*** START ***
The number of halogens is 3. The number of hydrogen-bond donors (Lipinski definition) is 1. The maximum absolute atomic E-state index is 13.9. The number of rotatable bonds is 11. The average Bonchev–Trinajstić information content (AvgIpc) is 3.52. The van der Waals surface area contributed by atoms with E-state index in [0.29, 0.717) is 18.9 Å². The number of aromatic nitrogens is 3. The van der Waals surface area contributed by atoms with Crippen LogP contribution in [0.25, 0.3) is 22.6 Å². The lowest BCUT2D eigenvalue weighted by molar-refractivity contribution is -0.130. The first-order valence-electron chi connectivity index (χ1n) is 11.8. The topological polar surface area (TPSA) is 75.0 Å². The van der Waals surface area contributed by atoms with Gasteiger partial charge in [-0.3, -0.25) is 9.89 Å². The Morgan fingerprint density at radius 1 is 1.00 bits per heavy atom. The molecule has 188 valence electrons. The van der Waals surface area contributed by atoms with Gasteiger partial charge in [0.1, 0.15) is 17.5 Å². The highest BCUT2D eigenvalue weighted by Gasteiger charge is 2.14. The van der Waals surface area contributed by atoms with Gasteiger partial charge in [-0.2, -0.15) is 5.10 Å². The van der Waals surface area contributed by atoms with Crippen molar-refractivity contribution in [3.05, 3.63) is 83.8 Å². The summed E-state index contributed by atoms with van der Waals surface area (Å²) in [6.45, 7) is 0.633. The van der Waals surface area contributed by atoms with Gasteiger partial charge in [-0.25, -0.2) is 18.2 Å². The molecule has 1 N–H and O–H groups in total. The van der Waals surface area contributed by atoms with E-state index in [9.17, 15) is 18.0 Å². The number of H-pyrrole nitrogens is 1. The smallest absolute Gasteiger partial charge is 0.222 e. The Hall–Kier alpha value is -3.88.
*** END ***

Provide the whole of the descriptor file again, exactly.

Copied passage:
The number of halogens is 3. The number of hydrogen-bond donors (Lipinski definition) is 1. The maximum absolute atomic E-state index is 13.9. The number of rotatable bonds is 11. The average Bonchev–Trinajstić information content (AvgIpc) is 3.52. The van der Waals surface area contributed by atoms with E-state index in [0.29, 0.717) is 18.9 Å². The number of aromatic nitrogens is 3. The van der Waals surface area contributed by atoms with Crippen LogP contribution in [0.25, 0.3) is 22.6 Å². The lowest BCUT2D eigenvalue weighted by molar-refractivity contribution is -0.130. The first-order valence-electron chi connectivity index (χ1n) is 11.8. The topological polar surface area (TPSA) is 75.0 Å². The van der Waals surface area contributed by atoms with Gasteiger partial charge in [-0.3, -0.25) is 9.89 Å². The Morgan fingerprint density at radius 1 is 1.00 bits per heavy atom. The molecule has 188 valence electrons. The van der Waals surface area contributed by atoms with Gasteiger partial charge in [0.1, 0.15) is 17.5 Å². The highest BCUT2D eigenvalue weighted by Gasteiger charge is 2.14. The van der Waals surface area contributed by atoms with Gasteiger partial charge in [-0.2, -0.15) is 5.10 Å². The van der Waals surface area contributed by atoms with Crippen molar-refractivity contribution in [3.05, 3.63) is 83.8 Å². The summed E-state index contributed by atoms with van der Waals surface area (Å²) in [6.45, 7) is 0.633. The van der Waals surface area contributed by atoms with Gasteiger partial charge in [-0.25, -0.2) is 18.2 Å². The molecule has 1 N–H and O–H groups in total. The van der Waals surface area contributed by atoms with E-state index in [9.17, 15) is 18.0 Å². The number of H-pyrrole nitrogens is 1. The smallest absolute Gasteiger partial charge is 0.222 e. The Hall–Kier alpha value is -3.88.